Despite his veneration of a goddess and the role given to the priestess in his witchcraft, Gardner’s feminism was something of a half-measure or token gesture. Both he, Sanders and many of their respective students believed that a priestess in witchcraft wielded great power, but that this power was only granted to them, oh so graciously, by the priest, who could always take it back should they desire; be it because the priestess was too old, how charming, or just, well, because. Like a good submissive, Gardner seems to have viewed power as something to be played with only in a particular space, as something consciously given over for kicks, but with the understanding that you ultimately remain in control, especially once the session is over, the dom is paid and the scourge is put away. Decades later, Asphodel Long succinctly noted this half measure feminism when detailing her dissatisfaction with Wicca, describing how the British witchcraft of Crowley, Gardner and Sanders “… although deemed to be based on traditions apparently inherited through our grandmothers, in fact sets up a male oriented craft, worshiping a male god, … allowing to women a ‘priestess’ role and confirming heterosexual stereotyping on a patriarchal pattern.” Such heterosexual and patriarchal patterning would prove to be a stumbling block for many traditional crafters upon encountering the spectre of Dianic, feminist, and even, let’s use hushed and scandalised tones, lesbian covens, in which the idea of arbitrary, binary-gendered membership didn’t seem quite so important. Indeed, the obsession with an often essentialist gender balance in covens, seemingly argued for the strongest by sclerotic men worried that any shift beyond a 50/50 binary might be a step too far, is amusingly quaint, as is the attendant emphasis on witchcraft as strictly a fertility religion, now practiced by urbanites that had never put plough to furrow. One shouldn’t oversimplify this response and Feraro dutifully shows that opinions across the entire subculture were by no means monolithic, and for every amateur sociologist like John Score, telling women to respect and encourage male dominance and aggression, matching it with loving feminine submissiveness, there was a Michael Howard engaging with and promoting Monica Sjöö and validating her individual choice of acknowledging only the female aspect of the divine.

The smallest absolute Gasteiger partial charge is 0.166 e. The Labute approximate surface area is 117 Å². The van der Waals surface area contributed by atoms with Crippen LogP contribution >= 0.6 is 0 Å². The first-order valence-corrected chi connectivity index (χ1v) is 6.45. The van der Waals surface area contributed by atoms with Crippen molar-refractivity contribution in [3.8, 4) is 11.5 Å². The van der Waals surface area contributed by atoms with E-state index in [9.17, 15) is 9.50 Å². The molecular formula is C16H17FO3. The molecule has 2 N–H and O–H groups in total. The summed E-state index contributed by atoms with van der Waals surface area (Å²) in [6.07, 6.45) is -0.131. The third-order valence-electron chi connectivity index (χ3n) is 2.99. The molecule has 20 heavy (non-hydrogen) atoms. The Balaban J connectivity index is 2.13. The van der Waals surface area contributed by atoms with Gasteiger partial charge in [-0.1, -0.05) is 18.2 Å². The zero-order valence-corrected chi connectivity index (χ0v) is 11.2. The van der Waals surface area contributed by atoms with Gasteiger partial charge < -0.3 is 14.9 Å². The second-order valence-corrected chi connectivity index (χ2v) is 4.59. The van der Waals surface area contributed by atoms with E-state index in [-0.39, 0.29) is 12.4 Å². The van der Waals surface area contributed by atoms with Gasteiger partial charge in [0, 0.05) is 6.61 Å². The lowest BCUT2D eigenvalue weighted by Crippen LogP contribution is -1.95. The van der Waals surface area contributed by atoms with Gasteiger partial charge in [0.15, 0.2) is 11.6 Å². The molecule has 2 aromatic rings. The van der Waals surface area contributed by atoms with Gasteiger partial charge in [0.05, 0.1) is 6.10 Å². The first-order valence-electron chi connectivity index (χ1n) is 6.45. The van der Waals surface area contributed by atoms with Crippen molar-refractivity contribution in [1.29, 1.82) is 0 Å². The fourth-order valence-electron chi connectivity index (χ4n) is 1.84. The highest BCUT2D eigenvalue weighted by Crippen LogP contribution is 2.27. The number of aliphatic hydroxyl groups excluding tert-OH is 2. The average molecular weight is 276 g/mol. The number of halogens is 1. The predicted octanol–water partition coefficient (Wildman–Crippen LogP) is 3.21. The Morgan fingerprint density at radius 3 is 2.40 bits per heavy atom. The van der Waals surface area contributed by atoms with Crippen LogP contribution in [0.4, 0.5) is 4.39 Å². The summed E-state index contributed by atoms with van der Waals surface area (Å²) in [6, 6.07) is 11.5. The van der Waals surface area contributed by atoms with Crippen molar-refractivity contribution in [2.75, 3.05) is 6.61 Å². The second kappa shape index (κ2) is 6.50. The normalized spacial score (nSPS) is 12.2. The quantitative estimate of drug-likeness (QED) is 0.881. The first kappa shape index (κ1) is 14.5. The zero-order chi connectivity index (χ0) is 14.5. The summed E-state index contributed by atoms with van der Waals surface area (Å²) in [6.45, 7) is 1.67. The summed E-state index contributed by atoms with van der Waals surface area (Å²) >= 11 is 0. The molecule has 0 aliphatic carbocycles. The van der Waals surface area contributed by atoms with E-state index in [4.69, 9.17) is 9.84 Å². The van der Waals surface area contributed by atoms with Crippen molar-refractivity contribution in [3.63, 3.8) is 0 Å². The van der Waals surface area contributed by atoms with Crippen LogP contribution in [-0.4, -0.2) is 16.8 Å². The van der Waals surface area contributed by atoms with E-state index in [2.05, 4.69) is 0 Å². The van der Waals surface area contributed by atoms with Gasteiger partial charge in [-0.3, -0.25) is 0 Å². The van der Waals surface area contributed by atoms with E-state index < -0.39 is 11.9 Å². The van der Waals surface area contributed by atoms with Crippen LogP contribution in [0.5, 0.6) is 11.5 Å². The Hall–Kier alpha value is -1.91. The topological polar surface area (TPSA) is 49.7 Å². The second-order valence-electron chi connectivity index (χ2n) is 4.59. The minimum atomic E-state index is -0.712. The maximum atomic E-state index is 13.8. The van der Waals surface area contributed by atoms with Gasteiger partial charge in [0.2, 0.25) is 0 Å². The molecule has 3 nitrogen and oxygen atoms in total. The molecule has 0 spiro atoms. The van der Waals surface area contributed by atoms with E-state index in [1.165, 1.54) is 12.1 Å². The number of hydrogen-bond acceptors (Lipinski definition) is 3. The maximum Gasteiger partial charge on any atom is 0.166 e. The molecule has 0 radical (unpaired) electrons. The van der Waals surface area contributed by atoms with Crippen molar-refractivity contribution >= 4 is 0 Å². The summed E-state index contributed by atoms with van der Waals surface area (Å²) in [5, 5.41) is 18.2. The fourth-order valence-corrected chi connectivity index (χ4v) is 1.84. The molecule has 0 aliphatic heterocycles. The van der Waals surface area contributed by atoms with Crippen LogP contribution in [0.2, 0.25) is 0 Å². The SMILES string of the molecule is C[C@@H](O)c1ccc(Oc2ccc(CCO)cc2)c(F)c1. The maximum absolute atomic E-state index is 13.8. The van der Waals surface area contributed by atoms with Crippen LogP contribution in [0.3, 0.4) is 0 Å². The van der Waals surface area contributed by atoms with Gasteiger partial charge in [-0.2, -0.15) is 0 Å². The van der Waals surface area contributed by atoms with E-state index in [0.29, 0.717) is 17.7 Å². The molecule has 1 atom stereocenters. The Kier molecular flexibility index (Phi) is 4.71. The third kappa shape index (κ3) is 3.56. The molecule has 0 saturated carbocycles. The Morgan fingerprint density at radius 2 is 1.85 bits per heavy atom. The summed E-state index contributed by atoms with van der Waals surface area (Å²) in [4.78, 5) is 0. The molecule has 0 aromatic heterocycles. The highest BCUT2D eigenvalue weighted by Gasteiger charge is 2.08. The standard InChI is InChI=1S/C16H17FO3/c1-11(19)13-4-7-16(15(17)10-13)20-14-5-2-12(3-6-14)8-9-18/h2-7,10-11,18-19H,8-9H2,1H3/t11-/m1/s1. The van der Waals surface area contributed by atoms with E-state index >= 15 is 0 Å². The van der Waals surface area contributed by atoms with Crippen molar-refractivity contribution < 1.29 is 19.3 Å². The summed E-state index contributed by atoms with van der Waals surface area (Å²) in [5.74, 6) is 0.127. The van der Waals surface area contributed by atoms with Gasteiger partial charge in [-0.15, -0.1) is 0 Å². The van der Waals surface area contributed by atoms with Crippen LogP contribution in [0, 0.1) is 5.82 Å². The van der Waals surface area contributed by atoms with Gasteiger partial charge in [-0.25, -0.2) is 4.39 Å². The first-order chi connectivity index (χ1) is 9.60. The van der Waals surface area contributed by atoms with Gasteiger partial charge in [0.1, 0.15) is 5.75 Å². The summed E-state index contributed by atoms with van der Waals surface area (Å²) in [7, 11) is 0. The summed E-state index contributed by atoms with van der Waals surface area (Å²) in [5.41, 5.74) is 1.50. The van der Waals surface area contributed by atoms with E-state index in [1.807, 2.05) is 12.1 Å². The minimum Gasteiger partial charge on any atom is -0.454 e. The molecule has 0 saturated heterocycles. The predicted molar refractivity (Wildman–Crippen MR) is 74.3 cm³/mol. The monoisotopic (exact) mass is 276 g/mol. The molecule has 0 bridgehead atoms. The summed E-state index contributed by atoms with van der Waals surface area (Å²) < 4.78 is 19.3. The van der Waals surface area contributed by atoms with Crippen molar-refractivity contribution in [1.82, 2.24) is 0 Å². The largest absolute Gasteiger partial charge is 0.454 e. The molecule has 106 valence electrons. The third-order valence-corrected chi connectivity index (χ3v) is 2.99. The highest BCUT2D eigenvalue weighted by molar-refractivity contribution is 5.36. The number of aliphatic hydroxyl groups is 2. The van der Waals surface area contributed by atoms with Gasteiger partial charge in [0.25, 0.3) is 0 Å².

In chapter three, Feraro moves away from witchcraft specifically to look at the emergence of the usually unaffiliated Matriarchy Study Groups, and the wider Women’s Liberation Movement in Britain. This also provides an opportunity to consider how the writings of radical and cultural feminists such as Kate Millett, Mary Daly, Adrienne Rich, Susan Griffin, Robin Morgan, and Susan Brownmiller provided the grounding for the development of feminist spirituality across the Atlantic in the United States, in turn leading to the development during the 1970 and 80s of the Dianic witchcraft of Zsuzsanna Budapest and Starhawk’s Reclaiming tradition. Starkhawk is a constant presence not just in this chapter but throughout the book, with an influence that seems still greater than the generous 213 mentions she has; but which contrasts strongly with Gardner’s 160 and the 98 of both of the Sanders, Alex and Maxine. Even so, it is impossible to overstate Starhawk’s impact on the British witchcraft scene, with her Spiral Dance being almost universally well reviewed and received, and her occasional visits to Britain creating great interest. Even those witches with a direct line of descent back to Gardner appear to have thought highly of this newcomer, with none of the bitterness or suspicion that one might expect, with good reason, the occult subculture to be so capable of. Budapest and Starhawk’s influence on both British witchcraft and non-witchy goddess spirituality was often subtle and unrealised, with Feraro referring to Ronald Hutton’s observation that material produced by the two women, in particular chants, entered into the ‘oral tradition’ of witchcraft and were quickly assumed by some witches to be of ancient pedigree, rather than something imported relatively recently from the United States of all places.